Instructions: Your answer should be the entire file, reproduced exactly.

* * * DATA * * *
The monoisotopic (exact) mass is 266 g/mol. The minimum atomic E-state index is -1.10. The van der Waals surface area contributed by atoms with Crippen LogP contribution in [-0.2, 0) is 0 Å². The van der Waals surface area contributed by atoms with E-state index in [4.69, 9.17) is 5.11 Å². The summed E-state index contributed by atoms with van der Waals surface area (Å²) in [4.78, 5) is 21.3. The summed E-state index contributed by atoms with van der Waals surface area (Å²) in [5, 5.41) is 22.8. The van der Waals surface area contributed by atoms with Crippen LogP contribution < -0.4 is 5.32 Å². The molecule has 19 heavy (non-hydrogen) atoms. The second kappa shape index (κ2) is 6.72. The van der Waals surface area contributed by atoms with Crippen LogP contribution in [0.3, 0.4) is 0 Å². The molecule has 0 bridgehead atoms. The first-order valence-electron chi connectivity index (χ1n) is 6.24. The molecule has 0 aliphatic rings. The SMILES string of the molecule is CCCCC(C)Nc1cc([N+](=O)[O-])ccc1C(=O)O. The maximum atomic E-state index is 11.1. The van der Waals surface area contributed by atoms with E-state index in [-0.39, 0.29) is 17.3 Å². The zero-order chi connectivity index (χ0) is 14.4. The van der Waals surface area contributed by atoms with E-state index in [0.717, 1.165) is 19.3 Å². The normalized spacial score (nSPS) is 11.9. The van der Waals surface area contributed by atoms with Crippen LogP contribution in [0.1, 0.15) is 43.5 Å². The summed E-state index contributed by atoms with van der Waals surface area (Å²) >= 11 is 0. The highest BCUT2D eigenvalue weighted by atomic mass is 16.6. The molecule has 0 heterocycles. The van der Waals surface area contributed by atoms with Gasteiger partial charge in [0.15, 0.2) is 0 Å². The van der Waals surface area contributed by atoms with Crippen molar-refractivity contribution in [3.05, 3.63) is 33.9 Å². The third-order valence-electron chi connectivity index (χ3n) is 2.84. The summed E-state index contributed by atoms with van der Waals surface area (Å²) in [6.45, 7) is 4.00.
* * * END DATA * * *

The monoisotopic (exact) mass is 266 g/mol. The minimum atomic E-state index is -1.10. The van der Waals surface area contributed by atoms with Crippen LogP contribution in [-0.2, 0) is 0 Å². The van der Waals surface area contributed by atoms with E-state index in [4.69, 9.17) is 5.11 Å². The summed E-state index contributed by atoms with van der Waals surface area (Å²) in [4.78, 5) is 21.3. The summed E-state index contributed by atoms with van der Waals surface area (Å²) in [5, 5.41) is 22.8. The van der Waals surface area contributed by atoms with Crippen LogP contribution < -0.4 is 5.32 Å². The molecule has 19 heavy (non-hydrogen) atoms. The second kappa shape index (κ2) is 6.72. The van der Waals surface area contributed by atoms with Crippen LogP contribution in [0.3, 0.4) is 0 Å². The molecule has 0 bridgehead atoms. The first-order valence-electron chi connectivity index (χ1n) is 6.24. The molecule has 0 aliphatic rings. The SMILES string of the molecule is CCCCC(C)Nc1cc([N+](=O)[O-])ccc1C(=O)O. The maximum atomic E-state index is 11.1. The van der Waals surface area contributed by atoms with E-state index in [-0.39, 0.29) is 17.3 Å². The zero-order chi connectivity index (χ0) is 14.4. The van der Waals surface area contributed by atoms with E-state index in [0.717, 1.165) is 19.3 Å². The normalized spacial score (nSPS) is 11.9. The van der Waals surface area contributed by atoms with Crippen LogP contribution in [0.1, 0.15) is 43.5 Å². The summed E-state index contributed by atoms with van der Waals surface area (Å²) >= 11 is 0. The highest BCUT2D eigenvalue weighted by atomic mass is 16.6. The molecule has 0 heterocycles. The van der Waals surface area contributed by atoms with Gasteiger partial charge in [0.15, 0.2) is 0 Å². The van der Waals surface area contributed by atoms with Crippen molar-refractivity contribution in [3.05, 3.63) is 33.9 Å². The third-order valence-electron chi connectivity index (χ3n) is 2.84. The summed E-state index contributed by atoms with van der Waals surface area (Å²) in [6.45, 7) is 4.00.